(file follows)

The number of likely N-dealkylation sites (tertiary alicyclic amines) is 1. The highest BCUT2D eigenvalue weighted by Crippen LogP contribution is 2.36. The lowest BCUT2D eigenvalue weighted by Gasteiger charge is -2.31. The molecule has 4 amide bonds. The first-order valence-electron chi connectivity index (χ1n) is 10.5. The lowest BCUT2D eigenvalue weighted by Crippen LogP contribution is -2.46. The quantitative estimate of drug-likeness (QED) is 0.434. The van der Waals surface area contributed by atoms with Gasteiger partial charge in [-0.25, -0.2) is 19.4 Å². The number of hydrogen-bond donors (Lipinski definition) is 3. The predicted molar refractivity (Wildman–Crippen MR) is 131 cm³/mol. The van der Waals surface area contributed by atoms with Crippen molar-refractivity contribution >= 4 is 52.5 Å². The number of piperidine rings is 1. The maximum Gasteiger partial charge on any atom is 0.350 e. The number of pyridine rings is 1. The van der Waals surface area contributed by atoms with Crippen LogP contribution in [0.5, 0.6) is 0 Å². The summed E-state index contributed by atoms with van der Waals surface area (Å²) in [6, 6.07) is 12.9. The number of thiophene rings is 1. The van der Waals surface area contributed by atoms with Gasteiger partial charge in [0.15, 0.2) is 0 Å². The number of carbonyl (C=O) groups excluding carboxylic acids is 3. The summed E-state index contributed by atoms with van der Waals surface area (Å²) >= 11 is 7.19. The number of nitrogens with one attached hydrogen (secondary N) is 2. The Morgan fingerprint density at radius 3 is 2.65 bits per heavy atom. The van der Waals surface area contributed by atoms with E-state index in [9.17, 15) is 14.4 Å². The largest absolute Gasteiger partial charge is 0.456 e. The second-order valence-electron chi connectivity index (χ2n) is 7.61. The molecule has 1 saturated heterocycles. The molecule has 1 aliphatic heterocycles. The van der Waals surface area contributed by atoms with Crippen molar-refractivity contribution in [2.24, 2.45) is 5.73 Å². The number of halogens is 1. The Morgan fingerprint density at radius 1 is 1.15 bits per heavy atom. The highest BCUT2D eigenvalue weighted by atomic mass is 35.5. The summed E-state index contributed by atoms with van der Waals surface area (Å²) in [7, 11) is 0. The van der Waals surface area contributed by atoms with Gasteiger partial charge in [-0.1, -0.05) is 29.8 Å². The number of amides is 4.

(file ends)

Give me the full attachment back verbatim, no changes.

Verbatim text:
The number of likely N-dealkylation sites (tertiary alicyclic amines) is 1. The highest BCUT2D eigenvalue weighted by Crippen LogP contribution is 2.36. The lowest BCUT2D eigenvalue weighted by Gasteiger charge is -2.31. The molecule has 4 amide bonds. The first-order valence-electron chi connectivity index (χ1n) is 10.5. The lowest BCUT2D eigenvalue weighted by Crippen LogP contribution is -2.46. The quantitative estimate of drug-likeness (QED) is 0.434. The van der Waals surface area contributed by atoms with Gasteiger partial charge in [-0.25, -0.2) is 19.4 Å². The number of hydrogen-bond donors (Lipinski definition) is 3. The predicted molar refractivity (Wildman–Crippen MR) is 131 cm³/mol. The van der Waals surface area contributed by atoms with Crippen molar-refractivity contribution >= 4 is 52.5 Å². The number of piperidine rings is 1. The maximum Gasteiger partial charge on any atom is 0.350 e. The number of pyridine rings is 1. The van der Waals surface area contributed by atoms with Crippen LogP contribution in [0.5, 0.6) is 0 Å². The summed E-state index contributed by atoms with van der Waals surface area (Å²) in [6, 6.07) is 12.9. The number of thiophene rings is 1. The van der Waals surface area contributed by atoms with Gasteiger partial charge in [0.15, 0.2) is 0 Å². The number of carbonyl (C=O) groups excluding carboxylic acids is 3. The summed E-state index contributed by atoms with van der Waals surface area (Å²) >= 11 is 7.19. The number of nitrogens with one attached hydrogen (secondary N) is 2. The Morgan fingerprint density at radius 3 is 2.65 bits per heavy atom. The van der Waals surface area contributed by atoms with E-state index in [9.17, 15) is 14.4 Å². The largest absolute Gasteiger partial charge is 0.456 e. The second-order valence-electron chi connectivity index (χ2n) is 7.61. The molecule has 1 saturated heterocycles. The molecule has 1 aliphatic heterocycles. The van der Waals surface area contributed by atoms with Crippen molar-refractivity contribution in [2.24, 2.45) is 5.73 Å². The number of halogens is 1. The Morgan fingerprint density at radius 1 is 1.15 bits per heavy atom. The highest BCUT2D eigenvalue weighted by atomic mass is 35.5. The summed E-state index contributed by atoms with van der Waals surface area (Å²) in [7, 11) is 0. The van der Waals surface area contributed by atoms with Gasteiger partial charge in [-0.1, -0.05) is 29.8 Å². The number of amides is 4.